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I’m finished….it’s over….Finito! (I don’t know Italian, just this word). In three weeks, I will put on a robe with 3 velvet bands on the sleeves and a colorful hood! I will walk across a stage and receive the final piece of “sheepskin” of my life – that Ph.D. Oh, and I deserve it! Anyone who has completed all of the course work (in my case, 80 credit hours beyond my bachelor’s) and written and defended a dissertation, deserves it!
And so I leave academia for the most part, (I am scheduled to teach one class next semester), but not without some great and horrible memories of the 16 months I spent writing my dissertation. And so, dear fellow student, I Ieave you with some words of wisdom as you contemplate your own dissertation production, and the most important advice I can give is to manage your time. If you don’t, you will experience stress and anxiety the likes of which you have never seen before. Take it from a “veteran” – here are the best dissertation writing tips you will ever get:
- You know by now how to write a dissertation – you have read many of them; you have taken or are taking your research course. At this point you should have your research question and have had your proposal approved by your committee. Now the real work begins, and you need a minimum of a year. That year will be busy, so plan for it!
- Make a list of all of the steps involved – the literature review, the introductory chapter (I saved this for last), and each subsequent chapter, the rough draft, the review and editing (I planned for three review and editing “sessions”), the final draft, and, of course, the formatting.
- Get out a calendar for the year – I actually printed out the 16 months and taped them on my wall. Now, put the due date in bold red writing in the final month. Working backwards, set up a timetable for completion of each piece from your list. Give yourself a large chunk of time for the literature review, because that can be the most frustrating and tedious. And, if you are conducting your own research as I did, set a date early on for the design of your research instruments. In my case, I had to have those instruments ready to go early on, as my research was going to occur over a 9-month school year at a local middle school.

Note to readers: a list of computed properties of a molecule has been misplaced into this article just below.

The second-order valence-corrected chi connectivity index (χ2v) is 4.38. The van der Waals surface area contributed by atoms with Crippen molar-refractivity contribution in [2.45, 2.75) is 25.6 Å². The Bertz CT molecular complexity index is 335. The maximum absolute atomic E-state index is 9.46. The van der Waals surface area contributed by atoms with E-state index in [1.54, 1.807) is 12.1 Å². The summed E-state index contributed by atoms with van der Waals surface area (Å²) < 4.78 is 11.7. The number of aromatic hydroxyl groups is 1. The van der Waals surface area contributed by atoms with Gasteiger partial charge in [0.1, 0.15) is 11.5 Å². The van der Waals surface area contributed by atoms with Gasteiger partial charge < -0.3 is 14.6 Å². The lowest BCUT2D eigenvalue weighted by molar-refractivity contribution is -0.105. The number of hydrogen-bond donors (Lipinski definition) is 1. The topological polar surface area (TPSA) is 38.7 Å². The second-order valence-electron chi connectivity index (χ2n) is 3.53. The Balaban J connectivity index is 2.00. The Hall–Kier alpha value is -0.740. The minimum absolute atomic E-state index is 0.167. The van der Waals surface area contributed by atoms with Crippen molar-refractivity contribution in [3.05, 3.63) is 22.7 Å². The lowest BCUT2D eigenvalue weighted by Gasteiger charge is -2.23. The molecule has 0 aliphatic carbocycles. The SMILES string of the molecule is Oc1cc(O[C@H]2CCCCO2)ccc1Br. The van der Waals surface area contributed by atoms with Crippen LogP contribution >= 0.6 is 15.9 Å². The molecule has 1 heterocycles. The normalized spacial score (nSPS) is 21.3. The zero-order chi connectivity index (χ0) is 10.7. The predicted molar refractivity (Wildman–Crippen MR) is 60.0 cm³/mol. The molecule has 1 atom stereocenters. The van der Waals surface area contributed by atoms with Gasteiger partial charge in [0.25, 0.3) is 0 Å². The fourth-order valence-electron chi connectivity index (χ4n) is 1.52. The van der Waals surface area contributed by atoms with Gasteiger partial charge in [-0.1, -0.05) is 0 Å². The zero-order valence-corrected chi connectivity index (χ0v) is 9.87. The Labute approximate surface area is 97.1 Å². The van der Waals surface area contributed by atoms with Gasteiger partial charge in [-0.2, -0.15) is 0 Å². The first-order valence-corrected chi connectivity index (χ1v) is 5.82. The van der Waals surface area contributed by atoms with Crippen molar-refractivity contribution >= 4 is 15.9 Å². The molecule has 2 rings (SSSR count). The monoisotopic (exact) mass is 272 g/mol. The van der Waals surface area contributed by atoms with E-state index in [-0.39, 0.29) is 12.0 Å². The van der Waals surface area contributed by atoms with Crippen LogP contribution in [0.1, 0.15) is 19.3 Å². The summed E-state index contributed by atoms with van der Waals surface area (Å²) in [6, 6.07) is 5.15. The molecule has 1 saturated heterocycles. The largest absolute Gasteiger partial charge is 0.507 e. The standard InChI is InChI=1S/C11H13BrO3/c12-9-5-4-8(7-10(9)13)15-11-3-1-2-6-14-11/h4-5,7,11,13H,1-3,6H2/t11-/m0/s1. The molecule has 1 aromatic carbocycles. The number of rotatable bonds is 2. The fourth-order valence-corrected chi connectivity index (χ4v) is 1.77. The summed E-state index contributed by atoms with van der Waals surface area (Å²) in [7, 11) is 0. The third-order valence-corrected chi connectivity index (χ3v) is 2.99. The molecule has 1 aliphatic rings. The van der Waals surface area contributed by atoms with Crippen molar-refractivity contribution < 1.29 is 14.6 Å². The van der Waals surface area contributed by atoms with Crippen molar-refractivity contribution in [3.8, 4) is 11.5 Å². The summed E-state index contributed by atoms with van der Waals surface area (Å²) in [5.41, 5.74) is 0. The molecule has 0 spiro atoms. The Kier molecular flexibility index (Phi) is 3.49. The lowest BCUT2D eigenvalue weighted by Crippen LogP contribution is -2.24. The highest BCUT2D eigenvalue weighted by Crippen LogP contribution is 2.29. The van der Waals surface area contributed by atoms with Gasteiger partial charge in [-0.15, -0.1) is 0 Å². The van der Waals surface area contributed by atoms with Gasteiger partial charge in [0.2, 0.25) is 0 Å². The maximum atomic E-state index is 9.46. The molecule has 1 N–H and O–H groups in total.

- One of the best pieces of management advice I can give is to start the writing as early as possible, particularly the literature review. Why? Because every time I met with my advisor, he had found some new research he wanted me to include, and you can expect the same thing to happen.
- Schedule regular meetings with your advisor throughout the time period. He was really slow about getting back to me sometimes, by the way. We would meet and talk; I would give him a chapter and then wait, wait, wait for his comments. But I continued to work, because if his comments changed anything, I could always tweak what I was doing.
- Save the last month to review, re-write, review, re-write, review, re-write, and add the final touches.
- Carve out a daily/weekly work schedule for nothing but dissertation work. In my case, I set aside three afternoons a week, from 1 – 6 pm, and did everything I could not to veer from that schedule. Did it get disrupted? Of course. But at least I had the schedule to come back to.
- Leave your living space when you work, unless you live alone and have the self-control to turn off television and to ignore all of those little chores you see that need to be done. No one is going to ask you to clean the bathroom at the library!
- Organize your files! I am old school and used file folders and hard copies. If you are really comfortable with electronic organizing devices, try Zotero (zotero.org) – it’s a great program for this management task. I just need to spread out the stuff in each file, so I always have a visual of everything and so that I can make notes on those hard copies. I organized my files by chapter, and then had a few extra for bibliography, comments and suggestions from my advisor, etc.
- If you experience burnout during a work period, give in and do something else. You can always add the lost hours to another day of the week.
- From a psychological standpoint, I always looked at my dissertation as if it were some work project, and I set an hourly wage for myself. It was a great game to play, because I added up my hours and figured out how much I would be paid if this were an on-the-job project! It kind of kept me focused and working to play this game!
- Get rid of your distractions. I decided that the only time I would check my emails was before noon and after 6 p.m. on the days I had set for dissertation work. The same went for my social media sites – complete “no-no’s” during work time!
- My final piece of advice? Break up your chapters into sub-chapters. There is something that is just less overwhelming when you are looking at completion of a sub-chapter rather than the entire chapter!
Writing a dissertation seems like a monumental task, and it can really be discouraging to think in terms of the entire project. Setting benchmarks for pieces of it to be completed is really the best way to go!